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The world often looks at a child like mine, who suffers from fetal alcohol spectrum disorder (FASD), as a hopeless case. But that couldn’t be further from the truth. He is a warrior. And he is overcoming this disorder every single day!

FASD WarriorMy son sat slumped next to the front door in a defeated posture. 
“What’s wrong kiddo?” I said. “We’re going to church and you won’t tie my shoe for me!” he shouted back. I jumped, surprised at his response. He hadn’t asked for help. To my knowledge, he hadn’t even been sitting there that long. I crouched down next to him. I almost yelled but remembered quickly that my son’s brain doesn’t work like other children, he has FASD (Fetal Alcohol Spectrum Disorder) and his frustration level goes from 0-60 without warning. I took a breath again and asked if I could show him how to do it with one shoe and he could do it with the other shoe. “No!” he shouted again. I stood up and calmly reminded him that shouting hurts my feelings, I would be happy to help when he was ready.

I walked a distance away and waited. Half an hour went past and his facial expression changed. He took a shoe lace in each hand and with marked concentration talked himself through the steps of tying his shoe. When he was done with one shoe he looked up at me and asked with exhaustion, “Mom, will you do the other shoe?” I walked over and tied his shoe and squeezed his shoulders, “good job buddy.”

Thirty minutes is how long it took for him to be ready for the task. Thirty minutes! My brain works at a pretty quick pace. I almost never sit still for a moment. Patience is not my greatest quality. 30minutes to me is like an eternity but for my son, that’s how long it took for his brain to reregulate. I was tempted to sit and stew about the wasted time but then I looked at his sweet face contorted with frustration. I desperately wanted to scoop him up, reach into his brain and push the button for peacefulness. I wanted to bypass the block that keeps him from doing multiple step directions with ease. I can’t do that. He can’t do that. His brain is like a simmering pot. Just one small nudge on the temperature and he starts boiling. Just like that boiling pot, it takes some time for his brain to cool down and start thinking clearly again.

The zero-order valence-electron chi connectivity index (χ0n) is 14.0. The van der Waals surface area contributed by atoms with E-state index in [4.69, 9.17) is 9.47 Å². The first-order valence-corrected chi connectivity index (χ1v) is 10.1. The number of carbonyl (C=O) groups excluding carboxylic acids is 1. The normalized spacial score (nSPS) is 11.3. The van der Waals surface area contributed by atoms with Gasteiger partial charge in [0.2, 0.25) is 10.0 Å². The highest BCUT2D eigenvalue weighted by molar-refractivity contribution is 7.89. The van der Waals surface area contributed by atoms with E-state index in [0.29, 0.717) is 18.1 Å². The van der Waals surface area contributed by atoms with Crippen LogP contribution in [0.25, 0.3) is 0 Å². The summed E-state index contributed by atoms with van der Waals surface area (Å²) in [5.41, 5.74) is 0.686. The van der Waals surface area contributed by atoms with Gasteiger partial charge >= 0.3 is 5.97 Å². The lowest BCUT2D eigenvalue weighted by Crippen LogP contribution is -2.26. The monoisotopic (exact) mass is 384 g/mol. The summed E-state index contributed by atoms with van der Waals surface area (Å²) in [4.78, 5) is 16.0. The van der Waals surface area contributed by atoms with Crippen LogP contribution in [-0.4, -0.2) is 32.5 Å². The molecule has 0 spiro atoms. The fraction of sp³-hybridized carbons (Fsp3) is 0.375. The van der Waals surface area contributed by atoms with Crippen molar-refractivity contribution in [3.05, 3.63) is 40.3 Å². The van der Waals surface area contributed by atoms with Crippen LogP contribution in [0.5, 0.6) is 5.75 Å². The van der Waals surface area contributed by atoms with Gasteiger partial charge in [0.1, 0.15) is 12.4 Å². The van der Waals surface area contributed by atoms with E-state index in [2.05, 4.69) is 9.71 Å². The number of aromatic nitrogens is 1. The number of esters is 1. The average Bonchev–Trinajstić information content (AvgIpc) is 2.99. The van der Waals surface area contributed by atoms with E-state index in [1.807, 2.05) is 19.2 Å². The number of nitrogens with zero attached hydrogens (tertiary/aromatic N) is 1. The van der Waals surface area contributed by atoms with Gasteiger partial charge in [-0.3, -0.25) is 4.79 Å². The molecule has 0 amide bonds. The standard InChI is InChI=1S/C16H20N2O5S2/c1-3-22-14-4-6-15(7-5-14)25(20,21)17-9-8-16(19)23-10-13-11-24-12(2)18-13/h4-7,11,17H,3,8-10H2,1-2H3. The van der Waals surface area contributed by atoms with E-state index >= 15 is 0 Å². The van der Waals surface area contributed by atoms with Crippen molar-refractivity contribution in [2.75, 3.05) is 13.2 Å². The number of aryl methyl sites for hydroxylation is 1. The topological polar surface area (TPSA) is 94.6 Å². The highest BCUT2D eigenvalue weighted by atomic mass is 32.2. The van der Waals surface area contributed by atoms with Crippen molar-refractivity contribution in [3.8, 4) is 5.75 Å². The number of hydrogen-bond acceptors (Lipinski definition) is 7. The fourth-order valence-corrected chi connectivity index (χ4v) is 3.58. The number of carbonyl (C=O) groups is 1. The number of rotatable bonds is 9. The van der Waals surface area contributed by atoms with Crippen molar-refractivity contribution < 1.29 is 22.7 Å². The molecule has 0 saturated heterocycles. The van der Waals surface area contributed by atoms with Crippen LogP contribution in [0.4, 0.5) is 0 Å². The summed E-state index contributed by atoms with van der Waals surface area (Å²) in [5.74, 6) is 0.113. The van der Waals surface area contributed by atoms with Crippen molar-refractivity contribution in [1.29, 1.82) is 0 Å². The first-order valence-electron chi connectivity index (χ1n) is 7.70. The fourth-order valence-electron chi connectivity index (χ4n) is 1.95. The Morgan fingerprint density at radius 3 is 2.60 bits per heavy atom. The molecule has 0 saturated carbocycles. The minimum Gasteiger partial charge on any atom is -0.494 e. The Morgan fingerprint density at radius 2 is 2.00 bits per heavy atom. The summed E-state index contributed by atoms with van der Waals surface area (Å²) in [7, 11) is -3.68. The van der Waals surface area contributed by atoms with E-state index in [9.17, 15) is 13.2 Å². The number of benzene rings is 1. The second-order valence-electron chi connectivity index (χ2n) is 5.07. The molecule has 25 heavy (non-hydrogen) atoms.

What I felt as I watched his face go from anger to defeat to peace to determination was sheer pride. My son is a warrior. He doesn’t let anything defeat him. He may get frustrated for a moment but he always returns to the task at hand with a resolve that rivals any other. Simple tasks have always been difficult for him but he absolutely, never quits. When the battle gets messy, he pushes forward. When the fight gets hard, he lets out a battle cry and charges toward the future.

He was the last student to read in his class. We held him back a year to give him some extra time. He loved to look at pictures in books from the time he was a baby but if he felt the pressure to read, he would throw the book down and clench his fists in frustration. Things may be harder for my son, but he is not a quitter. He kept picking that book back up and by the end of 2nd grade it clicked, he could read. He worked 10 times as hard as his peers but never gave up. Even better, he LOVES to read. He finds joy in turning each page and HE is the one who accomplished that!

When I was 13 I thought it would be cool to learn to knit. I bought knitting needles and some yarn and borrowed a book on knitting from the library. I practiced for about a day and then quit. At 16, it was the guitar. At 25, it was running. At 30, it was painting. At 35, the ukulele. Tasks have always come easy for me and when they don’t, I shake off the disappointment and try something else. For my son, most tasks are difficult, but he never gives up. FASD has changed the way his brain works but it has not ruined his life. He is amazing, he is a warrior.

This blog appeared originally at www.confessionsofanadoptiveparent.com

What is FASD? Check Out Our FASD Resource Directory Drinking & Pregnancy

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